Crunchong BOINC 24/7 on a 3770K 4.10 GHz @ 1.03 V and on the iGPU @ 1.35 GHz ~1.00 V. A 4770/K would be an upgrade I could appreciate but not justify (unless there's a good offer for selling my current system). Not interested on socket 2011 for private use - boards are too expensive and burn too much power.

    I'd be interested in a 4770R instead, with "multicore enhancement" and a little BCLK OC it should reach 4.0 - 4.1 at power efficient ~1.00 - 1.05 V. I suspect the eDRAM could help tremendously when running 7 - 8 memory bandwidth hungry threads along my normal stuff. But no end-user solutions are available at all and tests regarding the CPU speedup are scarce (thanks for trying, guys!).

    Even more interesting would be a similar solution with Broadwell. Although socketed CPUs with GT3e would be even better and might make me switch without much further doubt.
    Reply
  • Ytterbium - Thursday, August 01, 2013 - link

    It's almost like they should give up these chips, if they made all Xeon's unlocked, people could buy a server chipset board with overclocking bios features. While the chipset supports ECC you don't have to use it, it was a bit like the X58 Intel board supported ECC if you put a Xeon in there.

    Could get a E5-2687W 8Cores, 3.4Ghz, 4Ghz turbo.
    Reply
  • Kevin G - Friday, August 02, 2013 - link

    This is one thing that I believe should be standard throughout all desktop and mobile processors: optional ECC support. Reliability features like this are nearly free as the CPU's themselves support it but just disabled in some cases (even Intel's Atom line has ECC support but keep it disabled traditionally). The physical DIMM slots don't change but the motherboard manufacturer has to run a few more traces between the socket and DIMM slots - a few pennies change. BIOS/EFI would need a bit of change but most of that work would be done anyway to account for scenarios where a user would insert an ECC DIMM into a non-ECC board.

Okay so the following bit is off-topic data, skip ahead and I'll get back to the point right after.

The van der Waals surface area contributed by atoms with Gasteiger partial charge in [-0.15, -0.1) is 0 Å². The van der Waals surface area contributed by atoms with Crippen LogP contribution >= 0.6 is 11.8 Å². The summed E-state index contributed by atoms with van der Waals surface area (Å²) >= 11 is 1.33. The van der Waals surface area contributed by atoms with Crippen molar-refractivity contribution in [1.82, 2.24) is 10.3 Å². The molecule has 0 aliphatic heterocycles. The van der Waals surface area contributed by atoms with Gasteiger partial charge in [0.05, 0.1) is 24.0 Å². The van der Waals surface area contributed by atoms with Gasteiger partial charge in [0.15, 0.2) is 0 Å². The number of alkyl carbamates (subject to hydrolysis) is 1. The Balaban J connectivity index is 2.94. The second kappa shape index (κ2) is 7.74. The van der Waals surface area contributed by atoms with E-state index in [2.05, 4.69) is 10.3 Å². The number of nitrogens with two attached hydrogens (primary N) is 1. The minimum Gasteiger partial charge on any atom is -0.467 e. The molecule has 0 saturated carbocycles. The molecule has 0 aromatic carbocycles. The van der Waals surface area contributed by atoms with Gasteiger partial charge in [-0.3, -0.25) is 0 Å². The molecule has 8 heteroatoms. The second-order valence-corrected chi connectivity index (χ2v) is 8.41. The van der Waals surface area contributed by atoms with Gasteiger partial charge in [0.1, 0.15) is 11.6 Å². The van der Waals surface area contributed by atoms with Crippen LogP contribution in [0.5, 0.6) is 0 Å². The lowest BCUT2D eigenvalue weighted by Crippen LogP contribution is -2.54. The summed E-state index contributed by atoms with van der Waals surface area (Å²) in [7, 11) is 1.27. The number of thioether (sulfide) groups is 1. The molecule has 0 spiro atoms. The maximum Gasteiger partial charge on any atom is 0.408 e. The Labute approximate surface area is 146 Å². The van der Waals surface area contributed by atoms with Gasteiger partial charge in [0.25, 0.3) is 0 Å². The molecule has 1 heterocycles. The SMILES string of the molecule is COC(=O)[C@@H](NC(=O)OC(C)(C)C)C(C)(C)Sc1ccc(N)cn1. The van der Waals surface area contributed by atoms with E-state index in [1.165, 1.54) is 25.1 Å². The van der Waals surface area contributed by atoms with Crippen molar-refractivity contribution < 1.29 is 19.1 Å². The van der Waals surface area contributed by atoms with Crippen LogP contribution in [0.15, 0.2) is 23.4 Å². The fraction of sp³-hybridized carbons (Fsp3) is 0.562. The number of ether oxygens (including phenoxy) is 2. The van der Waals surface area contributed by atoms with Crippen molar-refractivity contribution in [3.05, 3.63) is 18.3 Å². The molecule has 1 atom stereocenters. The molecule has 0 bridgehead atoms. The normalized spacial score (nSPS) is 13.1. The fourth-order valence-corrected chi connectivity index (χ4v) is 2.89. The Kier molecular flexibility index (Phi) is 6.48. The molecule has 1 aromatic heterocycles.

I will say that AMD is nice enough to offer ECC on the desktop as well as non-ECC in their server chips. It was nice to use eight 4 GB non-ECC DIMMs in a socket G34 graphics workstation without issue. That same box has since been upgraded to eight 16 GB registered ECC DIMMs.
    Reply
  • Ytterbium - Sunday, August 04, 2013 - link

    I agree it would nice to have the option. Reply
  • twtech - Saturday, August 03, 2013 - link

    Haswell-E with 8 cores is the next logical upgrade point for someone who currently has a 3930k. It wild probably be another year+ then before I make another major upgrade. Reply
  • don_k - Wednesday, August 07, 2013 - link

    I'm still on a 775 Core 2 Duo :) With a good GPU and an SSD the CPU matters not a lot. Was tempted by an i7 but held off for this one. If it lasts even half as long as my trusty overclocked Northwood I'd be ecstatic. Reply
  • Etern205 - Wednesday, August 07, 2013 - link

    I've learned in Thai, 5 is pronounced as "HA" so Core i7 4930K has a price of $hahaha :P Reply